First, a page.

A Summer Swim

A Recollection from One Summer Vacation

By: Anthony AJ Jackson

    I do not recall the exact year of this particular summer vacation my family spent in rural middle Tennessee, but it was in the late 1980’s or early 1990’s. I was in my early teens then, as was my cousin, Travis, and my brother, Bobby Lee, five years my junior, when my mother took us on vacation that year. A guy she had dated years earlier in her youth and had subsequently married years later, Terry, was also present for portions of the story to be recounted. Terry had a spoiled son, Tory, who was close to Bobby Lee’s age. Terry, being a lumberjack and country boy in general, was a stout, burly man with a kind temperment.

    While we were up visiting, Terry still had to work, and so the task of keeping Bobby Lee, Travis, Tory, and me entertained fell to mom. One day she told us that Terry was letting her use his car to take us swimming at a nearby creek. We were all excited about it, and we were to picnic as well. We had paper plates, plastic cups, an ice chest with food and sodas, and we were looking forward to the prospects of swimming and playing under the summer sun.

    We made a left turn off the rural road we had been traveling, which led to a gravel road. The gravel road met the creek about a quarter of a mile straight ahead. As we pulled up to the water’s edge, we saw through the crystal clear creek water that the road continued through the creek and on down the other side. On the other side we could see a pavillian that would have been perfect for picnicing. We sat there for a minute or two, mom then asked, “Do you think we can make it?” The water didn’t look more than about three or four inches deep at that particular point.

    We all chimed in, “Sure. It isn’t that deep. As long as you don’t stop, we should be fine.” To this day I know not what possessed her to listen to us, but she did. As soon as we had travelled about four or five feet, we began to realize we had erred in judgment.

    Water began to trickle in through the bottom of the doors. The tail pipe submerged, coughing bubbles as the car slowed. We still moved, though not so much forward as slightly downstream. We were close to panicing as this point. Bobby, Tory and Travis in the back began using the red plastic cups to dump the water out of the floorboard. Mom laid on the gas to try to get our momentum back to no avail. The tires spun against the gravel for a few seconds before they went flat. The engine quit mumbling underwater and ceased. Travis and I were sent by my mom back to the gravel road’s intersection with the main road to flag down help. Bobby and Tory stayed with her trying to keep the water out of the car.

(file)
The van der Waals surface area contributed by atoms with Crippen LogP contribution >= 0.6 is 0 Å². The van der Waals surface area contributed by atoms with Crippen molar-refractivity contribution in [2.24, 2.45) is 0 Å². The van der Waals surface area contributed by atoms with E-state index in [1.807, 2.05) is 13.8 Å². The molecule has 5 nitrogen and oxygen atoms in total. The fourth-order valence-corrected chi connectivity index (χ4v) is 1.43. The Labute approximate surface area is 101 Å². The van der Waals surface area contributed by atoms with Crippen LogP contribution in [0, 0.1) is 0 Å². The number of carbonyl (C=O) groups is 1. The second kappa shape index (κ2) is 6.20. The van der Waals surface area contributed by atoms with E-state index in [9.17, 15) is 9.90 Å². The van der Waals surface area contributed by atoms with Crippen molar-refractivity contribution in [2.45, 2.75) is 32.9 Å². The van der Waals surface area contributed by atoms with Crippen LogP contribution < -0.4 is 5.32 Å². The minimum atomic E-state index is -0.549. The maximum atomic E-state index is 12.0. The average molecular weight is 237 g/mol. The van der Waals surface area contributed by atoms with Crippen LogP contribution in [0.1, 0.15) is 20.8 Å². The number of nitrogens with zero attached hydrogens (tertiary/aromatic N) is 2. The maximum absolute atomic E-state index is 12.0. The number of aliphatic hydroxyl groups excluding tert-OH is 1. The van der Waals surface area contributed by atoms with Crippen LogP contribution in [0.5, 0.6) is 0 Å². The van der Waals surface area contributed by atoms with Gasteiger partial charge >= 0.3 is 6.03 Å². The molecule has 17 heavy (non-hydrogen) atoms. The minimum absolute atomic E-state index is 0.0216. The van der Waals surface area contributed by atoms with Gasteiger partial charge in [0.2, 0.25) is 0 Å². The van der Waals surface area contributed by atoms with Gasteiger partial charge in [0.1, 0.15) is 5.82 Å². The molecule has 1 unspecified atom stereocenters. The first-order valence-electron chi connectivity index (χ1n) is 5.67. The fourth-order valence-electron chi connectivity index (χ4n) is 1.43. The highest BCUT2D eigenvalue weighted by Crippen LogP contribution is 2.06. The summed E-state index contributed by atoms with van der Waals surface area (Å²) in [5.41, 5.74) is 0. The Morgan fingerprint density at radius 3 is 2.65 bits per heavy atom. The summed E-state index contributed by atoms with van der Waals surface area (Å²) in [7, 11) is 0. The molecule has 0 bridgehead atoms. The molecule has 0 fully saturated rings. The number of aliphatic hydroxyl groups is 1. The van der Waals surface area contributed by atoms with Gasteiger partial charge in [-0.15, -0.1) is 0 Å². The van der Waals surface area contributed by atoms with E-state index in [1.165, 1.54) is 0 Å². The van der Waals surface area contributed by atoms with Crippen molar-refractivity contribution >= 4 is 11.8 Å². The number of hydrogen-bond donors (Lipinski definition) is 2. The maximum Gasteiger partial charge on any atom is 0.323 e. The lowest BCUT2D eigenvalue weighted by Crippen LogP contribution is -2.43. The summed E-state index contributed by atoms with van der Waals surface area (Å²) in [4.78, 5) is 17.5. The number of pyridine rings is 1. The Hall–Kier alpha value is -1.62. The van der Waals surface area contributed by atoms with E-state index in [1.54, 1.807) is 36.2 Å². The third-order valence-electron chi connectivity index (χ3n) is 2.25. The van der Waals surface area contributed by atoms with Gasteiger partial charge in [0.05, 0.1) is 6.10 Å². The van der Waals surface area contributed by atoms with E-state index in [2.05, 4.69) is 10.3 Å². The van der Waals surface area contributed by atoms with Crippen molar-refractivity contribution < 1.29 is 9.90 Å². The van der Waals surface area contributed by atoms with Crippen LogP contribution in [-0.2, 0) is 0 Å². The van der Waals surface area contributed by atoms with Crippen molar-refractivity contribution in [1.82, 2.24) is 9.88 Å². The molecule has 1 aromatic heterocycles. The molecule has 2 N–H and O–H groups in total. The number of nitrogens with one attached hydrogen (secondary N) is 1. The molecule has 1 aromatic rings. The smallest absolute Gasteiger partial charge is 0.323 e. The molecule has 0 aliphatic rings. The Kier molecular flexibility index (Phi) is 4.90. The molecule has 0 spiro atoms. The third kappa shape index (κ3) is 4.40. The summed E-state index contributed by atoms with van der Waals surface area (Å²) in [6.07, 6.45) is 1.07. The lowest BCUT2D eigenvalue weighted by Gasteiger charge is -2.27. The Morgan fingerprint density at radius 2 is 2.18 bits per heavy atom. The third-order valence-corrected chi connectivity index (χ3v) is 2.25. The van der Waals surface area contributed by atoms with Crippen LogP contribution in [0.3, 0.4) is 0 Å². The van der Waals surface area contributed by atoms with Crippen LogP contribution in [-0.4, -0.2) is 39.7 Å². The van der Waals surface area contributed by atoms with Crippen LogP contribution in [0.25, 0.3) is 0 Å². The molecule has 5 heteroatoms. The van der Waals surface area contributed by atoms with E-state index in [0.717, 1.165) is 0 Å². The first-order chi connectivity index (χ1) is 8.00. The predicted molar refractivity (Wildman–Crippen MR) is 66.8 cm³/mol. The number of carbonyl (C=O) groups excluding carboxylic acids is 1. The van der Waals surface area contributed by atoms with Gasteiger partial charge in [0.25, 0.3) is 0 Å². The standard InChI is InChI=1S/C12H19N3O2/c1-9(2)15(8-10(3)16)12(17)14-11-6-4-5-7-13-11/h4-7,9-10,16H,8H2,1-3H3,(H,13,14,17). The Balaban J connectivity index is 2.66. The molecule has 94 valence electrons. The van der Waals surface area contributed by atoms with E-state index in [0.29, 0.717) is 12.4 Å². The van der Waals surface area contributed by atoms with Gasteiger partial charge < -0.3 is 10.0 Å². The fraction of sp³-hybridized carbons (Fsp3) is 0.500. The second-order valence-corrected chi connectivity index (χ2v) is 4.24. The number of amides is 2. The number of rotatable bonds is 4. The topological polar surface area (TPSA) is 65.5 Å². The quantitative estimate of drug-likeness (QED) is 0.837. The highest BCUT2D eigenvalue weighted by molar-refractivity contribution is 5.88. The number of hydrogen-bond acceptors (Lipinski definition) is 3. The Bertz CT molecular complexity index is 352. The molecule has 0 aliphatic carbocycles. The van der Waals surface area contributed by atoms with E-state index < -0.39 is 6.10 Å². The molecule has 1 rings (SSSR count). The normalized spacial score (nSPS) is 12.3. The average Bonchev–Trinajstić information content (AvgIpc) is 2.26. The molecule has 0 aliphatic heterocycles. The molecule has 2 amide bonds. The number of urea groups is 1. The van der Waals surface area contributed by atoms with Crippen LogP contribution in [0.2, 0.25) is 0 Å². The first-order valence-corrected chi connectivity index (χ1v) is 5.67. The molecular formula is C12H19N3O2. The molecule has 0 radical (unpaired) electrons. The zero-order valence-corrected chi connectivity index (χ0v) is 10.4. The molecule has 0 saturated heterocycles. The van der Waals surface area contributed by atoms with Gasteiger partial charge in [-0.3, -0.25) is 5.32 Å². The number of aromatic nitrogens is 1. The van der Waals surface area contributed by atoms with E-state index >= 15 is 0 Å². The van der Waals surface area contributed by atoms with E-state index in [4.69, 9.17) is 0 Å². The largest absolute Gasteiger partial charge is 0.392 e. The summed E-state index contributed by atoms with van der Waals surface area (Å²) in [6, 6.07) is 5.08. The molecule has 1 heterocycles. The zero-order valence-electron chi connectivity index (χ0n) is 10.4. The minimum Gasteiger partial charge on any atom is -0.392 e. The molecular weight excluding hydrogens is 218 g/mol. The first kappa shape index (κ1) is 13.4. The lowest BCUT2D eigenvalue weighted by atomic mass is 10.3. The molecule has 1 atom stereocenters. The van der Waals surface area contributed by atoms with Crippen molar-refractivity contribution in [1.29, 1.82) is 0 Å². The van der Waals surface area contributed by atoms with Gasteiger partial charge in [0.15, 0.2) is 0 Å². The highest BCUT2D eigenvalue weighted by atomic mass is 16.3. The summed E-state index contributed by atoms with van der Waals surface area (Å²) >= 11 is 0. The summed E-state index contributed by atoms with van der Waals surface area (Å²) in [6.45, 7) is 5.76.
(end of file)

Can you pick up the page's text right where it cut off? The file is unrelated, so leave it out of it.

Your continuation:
When we finally did flag someone down, it was a coworker of Terry’s. He drove up to the saw mill and got Terry to bring a vehicle to tow us out. Needless to say, he was none too happy when he arrived. I remember he remarked to his friend, “Yeah my wife doesn’t seem to understand that this isn’t a GD submarine!” There was to be no swimming that day, no picnic, and certainly not loving family banter at dinner.

    I do not remember the long list of injuries inflicted upon that car, but the list, I assure you, was quite long. Never again did we attempt to cross swollen creek beds. No we were never again fooled by the deceiving appearance of the clear waters. So that is the whole of that story as I recall it, totally true and a bit embarrassing. Everyone involved has learned to look back on it and laugh, and that is exactly what I do every time I find myself thinking about that day.